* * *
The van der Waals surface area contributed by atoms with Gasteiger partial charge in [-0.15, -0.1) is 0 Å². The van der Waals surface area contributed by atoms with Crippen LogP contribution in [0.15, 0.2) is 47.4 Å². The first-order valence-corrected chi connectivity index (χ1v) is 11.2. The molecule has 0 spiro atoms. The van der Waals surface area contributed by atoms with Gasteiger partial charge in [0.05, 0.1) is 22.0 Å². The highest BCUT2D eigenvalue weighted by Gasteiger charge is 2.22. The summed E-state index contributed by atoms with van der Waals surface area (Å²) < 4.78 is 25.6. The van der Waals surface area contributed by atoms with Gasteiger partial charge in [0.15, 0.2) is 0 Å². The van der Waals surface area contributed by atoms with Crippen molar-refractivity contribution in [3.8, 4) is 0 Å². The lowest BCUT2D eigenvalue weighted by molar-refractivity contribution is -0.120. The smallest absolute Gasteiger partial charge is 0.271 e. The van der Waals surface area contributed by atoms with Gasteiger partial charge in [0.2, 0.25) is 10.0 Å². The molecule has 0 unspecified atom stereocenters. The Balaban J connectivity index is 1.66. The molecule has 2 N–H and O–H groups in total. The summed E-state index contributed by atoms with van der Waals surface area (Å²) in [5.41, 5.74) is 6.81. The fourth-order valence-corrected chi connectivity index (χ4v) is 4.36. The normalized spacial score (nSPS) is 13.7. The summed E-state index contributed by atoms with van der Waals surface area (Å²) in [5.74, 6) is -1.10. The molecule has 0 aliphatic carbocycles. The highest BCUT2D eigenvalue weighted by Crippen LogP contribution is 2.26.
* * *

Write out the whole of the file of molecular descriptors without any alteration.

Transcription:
The van der Waals surface area contributed by atoms with Gasteiger partial charge in [-0.15, -0.1) is 0 Å². The van der Waals surface area contributed by atoms with Crippen LogP contribution in [0.15, 0.2) is 47.4 Å². The first-order valence-corrected chi connectivity index (χ1v) is 11.2. The molecule has 0 spiro atoms. The van der Waals surface area contributed by atoms with Gasteiger partial charge in [0.05, 0.1) is 22.0 Å². The highest BCUT2D eigenvalue weighted by Gasteiger charge is 2.22. The summed E-state index contributed by atoms with van der Waals surface area (Å²) < 4.78 is 25.6. The van der Waals surface area contributed by atoms with Gasteiger partial charge in [0.15, 0.2) is 0 Å². The van der Waals surface area contributed by atoms with Crippen molar-refractivity contribution in [3.8, 4) is 0 Å². The lowest BCUT2D eigenvalue weighted by molar-refractivity contribution is -0.120. The smallest absolute Gasteiger partial charge is 0.271 e. The van der Waals surface area contributed by atoms with Gasteiger partial charge in [0.2, 0.25) is 10.0 Å². The molecule has 0 unspecified atom stereocenters. The Balaban J connectivity index is 1.66. The molecule has 2 N–H and O–H groups in total. The summed E-state index contributed by atoms with van der Waals surface area (Å²) in [5.41, 5.74) is 6.81. The fourth-order valence-corrected chi connectivity index (χ4v) is 4.36. The normalized spacial score (nSPS) is 13.7. The summed E-state index contributed by atoms with van der Waals surface area (Å²) in [5.74, 6) is -1.10. The molecule has 0 aliphatic carbocycles. The highest BCUT2D eigenvalue weighted by Crippen LogP contribution is 2.26.